Sweden’s petite DIY electropop princess Robyn Carlsson makes some sizeable claims on her recent eponymous, self-released album. She’s invented the cure for Aids. She has a tetris score of two gazillion. She split the atom. She’s Jackie Chan’s stunt double. Those American rappers, full of bullet holes all, have no patch on her. She’s an icon of her own making and, tonight at Dingwalls, she sets about convincing that her self-hype is merely statement of fact.
The packed and partisan audience looks nothing like the usual haunters of this venerable Camden dive. There are gays by the tonne, vested up and toned, singing along to the lyrics of songs new and old. And lesbian decoy Robyn doubles, collected together in gaggles of peroxide-barneted bounciness, shaking their hair like they really do care. Their heroine is on stage and, with shrieks of “ROBYYYYYYYYYN!” every few miniutes, they make it clear that they love her.
As well they might. The little bundle of energy centre stage is leaking charisma, for her perfectly formed frame is too small to hold it all in. During next single With Every Heartbeat she sticks her fist up her white vest and cartoon-pounds her heart. It’s a vivid and confident display that she knows where she’s at, and she quite likes it.
Before all that she’s introduced us to her band; two complete drumkits are augmented by electric drums for Robyn herself, and a keys-and-backing-tracks pod showcasing a Yamaha DX series synth. One of the drummers switches from drums to guitar during a set that is packed with prime pop moments and is bereft of any filler. This from a lady who’s released her own pop record on her own label – in 2005 in Sweden and, finally, this year in the UK. Her disputes with her erstwhile major label must seem like a long time ago. Robyn looks, sings and struts like a debut artist, albeit one with a decade of experience at this kind of thing.
The hip-pop signature piece Konichiwa Bitches gets a big cheer, with the audience loving lyrics like: “Cumming in your mouth, make you say yum yum”. It’s saucy, sexy, sassy – and unashamedly gay friendly. Her collaboration with The Knife, Who’s That Girl, is a riot of drumsticks as Robyn nonchalantly smashes her electric drums in between tossing her peroxide fringe from side to side. Be Mine’s synthetic sound still manages to stir emotions as well as move feet with its melding of regretful, end-of-affair lyrics and two-step beats. Only with the poignant Eclipse does she let the set pause for a breather, as the gays shhhh the lesbians and eventually something like revered quiet is established.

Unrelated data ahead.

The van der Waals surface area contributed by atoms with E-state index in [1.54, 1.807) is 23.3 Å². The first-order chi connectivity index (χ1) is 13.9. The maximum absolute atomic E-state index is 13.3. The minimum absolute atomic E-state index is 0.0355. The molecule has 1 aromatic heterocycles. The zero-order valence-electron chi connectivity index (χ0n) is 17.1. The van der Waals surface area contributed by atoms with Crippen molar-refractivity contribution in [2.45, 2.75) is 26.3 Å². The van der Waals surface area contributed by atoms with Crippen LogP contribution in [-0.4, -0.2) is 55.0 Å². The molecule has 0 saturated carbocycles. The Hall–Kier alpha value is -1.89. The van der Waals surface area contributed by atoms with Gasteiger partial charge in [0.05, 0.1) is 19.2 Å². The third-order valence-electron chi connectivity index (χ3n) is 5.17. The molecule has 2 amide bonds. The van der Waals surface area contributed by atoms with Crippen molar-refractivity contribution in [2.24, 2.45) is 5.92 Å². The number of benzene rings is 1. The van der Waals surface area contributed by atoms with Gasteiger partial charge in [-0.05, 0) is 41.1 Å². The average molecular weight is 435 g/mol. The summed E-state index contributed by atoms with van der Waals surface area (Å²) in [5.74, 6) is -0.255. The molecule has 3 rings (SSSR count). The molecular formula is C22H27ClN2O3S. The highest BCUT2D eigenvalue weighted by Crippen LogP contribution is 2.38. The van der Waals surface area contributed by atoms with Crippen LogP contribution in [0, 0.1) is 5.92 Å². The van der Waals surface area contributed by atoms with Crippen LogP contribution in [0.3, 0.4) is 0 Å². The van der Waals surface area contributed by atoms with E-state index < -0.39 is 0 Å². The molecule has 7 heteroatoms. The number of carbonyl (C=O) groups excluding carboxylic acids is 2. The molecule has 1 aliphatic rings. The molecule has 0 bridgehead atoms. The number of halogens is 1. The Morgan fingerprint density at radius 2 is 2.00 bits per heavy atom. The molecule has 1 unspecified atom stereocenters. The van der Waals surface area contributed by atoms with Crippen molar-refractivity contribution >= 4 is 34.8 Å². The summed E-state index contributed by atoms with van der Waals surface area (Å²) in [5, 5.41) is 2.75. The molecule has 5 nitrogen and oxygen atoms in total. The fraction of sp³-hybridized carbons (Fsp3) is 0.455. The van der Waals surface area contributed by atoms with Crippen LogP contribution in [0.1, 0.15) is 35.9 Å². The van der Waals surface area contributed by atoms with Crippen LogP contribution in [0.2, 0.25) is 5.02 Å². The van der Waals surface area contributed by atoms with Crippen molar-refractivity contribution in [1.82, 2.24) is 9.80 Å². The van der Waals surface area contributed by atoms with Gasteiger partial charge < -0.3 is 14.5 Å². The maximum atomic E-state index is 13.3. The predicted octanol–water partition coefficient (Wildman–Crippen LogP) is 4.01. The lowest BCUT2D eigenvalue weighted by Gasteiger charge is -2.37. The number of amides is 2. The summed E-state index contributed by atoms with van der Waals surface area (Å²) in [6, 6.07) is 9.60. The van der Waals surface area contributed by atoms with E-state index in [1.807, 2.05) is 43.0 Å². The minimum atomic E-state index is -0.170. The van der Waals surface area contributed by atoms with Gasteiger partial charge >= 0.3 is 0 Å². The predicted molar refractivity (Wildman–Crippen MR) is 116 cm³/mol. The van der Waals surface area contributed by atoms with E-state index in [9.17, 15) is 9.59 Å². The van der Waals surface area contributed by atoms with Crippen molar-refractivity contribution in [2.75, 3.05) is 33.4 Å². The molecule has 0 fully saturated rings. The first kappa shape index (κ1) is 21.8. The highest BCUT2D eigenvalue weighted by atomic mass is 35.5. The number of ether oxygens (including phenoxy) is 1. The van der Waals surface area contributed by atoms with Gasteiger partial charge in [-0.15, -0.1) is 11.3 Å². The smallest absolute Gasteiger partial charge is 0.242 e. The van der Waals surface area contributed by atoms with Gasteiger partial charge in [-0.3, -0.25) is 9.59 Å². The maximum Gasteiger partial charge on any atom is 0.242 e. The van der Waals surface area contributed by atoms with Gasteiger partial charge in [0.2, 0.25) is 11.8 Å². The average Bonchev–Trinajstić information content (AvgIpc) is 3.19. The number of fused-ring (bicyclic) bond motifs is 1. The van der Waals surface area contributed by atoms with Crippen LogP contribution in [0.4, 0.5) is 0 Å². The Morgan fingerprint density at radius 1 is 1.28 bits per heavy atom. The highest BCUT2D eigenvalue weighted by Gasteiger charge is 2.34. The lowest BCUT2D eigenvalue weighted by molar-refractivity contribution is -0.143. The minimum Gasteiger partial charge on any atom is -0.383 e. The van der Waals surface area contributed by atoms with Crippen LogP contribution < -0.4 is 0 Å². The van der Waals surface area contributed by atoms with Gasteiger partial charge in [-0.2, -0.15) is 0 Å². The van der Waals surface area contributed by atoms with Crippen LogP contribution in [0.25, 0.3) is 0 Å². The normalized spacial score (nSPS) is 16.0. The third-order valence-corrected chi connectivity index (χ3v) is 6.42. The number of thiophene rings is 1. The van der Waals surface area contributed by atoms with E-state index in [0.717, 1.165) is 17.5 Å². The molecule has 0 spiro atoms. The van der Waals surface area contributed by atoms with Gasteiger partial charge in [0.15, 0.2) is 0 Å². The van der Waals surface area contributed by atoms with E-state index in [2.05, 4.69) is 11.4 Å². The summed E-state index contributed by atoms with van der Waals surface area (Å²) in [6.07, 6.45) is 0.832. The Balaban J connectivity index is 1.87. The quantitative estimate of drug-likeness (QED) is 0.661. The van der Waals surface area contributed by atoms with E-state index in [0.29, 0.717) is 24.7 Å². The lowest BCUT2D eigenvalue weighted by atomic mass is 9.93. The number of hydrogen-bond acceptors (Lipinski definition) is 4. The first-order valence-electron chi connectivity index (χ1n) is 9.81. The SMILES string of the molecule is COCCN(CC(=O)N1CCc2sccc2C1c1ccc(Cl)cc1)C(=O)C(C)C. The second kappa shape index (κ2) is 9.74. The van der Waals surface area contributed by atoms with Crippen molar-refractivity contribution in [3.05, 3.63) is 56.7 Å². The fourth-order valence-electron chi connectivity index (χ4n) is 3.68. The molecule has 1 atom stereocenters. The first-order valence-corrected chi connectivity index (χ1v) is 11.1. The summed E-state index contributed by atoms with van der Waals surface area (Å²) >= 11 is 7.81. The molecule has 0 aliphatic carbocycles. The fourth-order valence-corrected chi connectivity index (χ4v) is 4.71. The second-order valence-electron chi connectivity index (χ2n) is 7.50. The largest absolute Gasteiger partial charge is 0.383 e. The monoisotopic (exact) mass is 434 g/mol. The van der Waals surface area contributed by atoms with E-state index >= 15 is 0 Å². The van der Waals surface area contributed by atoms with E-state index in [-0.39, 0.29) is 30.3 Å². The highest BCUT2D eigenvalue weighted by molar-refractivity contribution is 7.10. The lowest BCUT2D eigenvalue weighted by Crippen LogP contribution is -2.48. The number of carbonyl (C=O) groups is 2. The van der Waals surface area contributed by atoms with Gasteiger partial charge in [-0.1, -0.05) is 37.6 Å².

Bum Like You and Crash And Burn Girl continue the electropop exhiliration, the latter sounding like it wants to be a single with some kick-ass remixes hanging off the back of it. In anyone else’s set, Robot Boy would be a highlight – here it’s just another finely crafted pop gem amongst a diamond mine.
There’s space in the encore for some oldies from her major label days. One of the evening’s best receptions is reserved for her 1997 UK top 10 hit Show Me Love – 10 years on it still sounds like a masterclass in radio-friendly songwriting, but the tracks that make up her new album – tonight and on record – better it by some distance. Cobrastyle is a riot – Robyn as revolutionary leader of the new republic, exuding energy, infecting her audience with it. Later, several gig-goers would be overheard telling how Robyn looked at them. She has conversations with them, just with her eyes. She inspires.
A second encore brings out the guitarist and his muse for one last song. It’s Be Mine again, this time stripped of its electronica and beats, giving it a completely different sheen. The message is clear to the A&R types in attendance – this lady can and does do anything, and never less than well. Expect the majors to circle for her signature all over again – but this time, on her terms.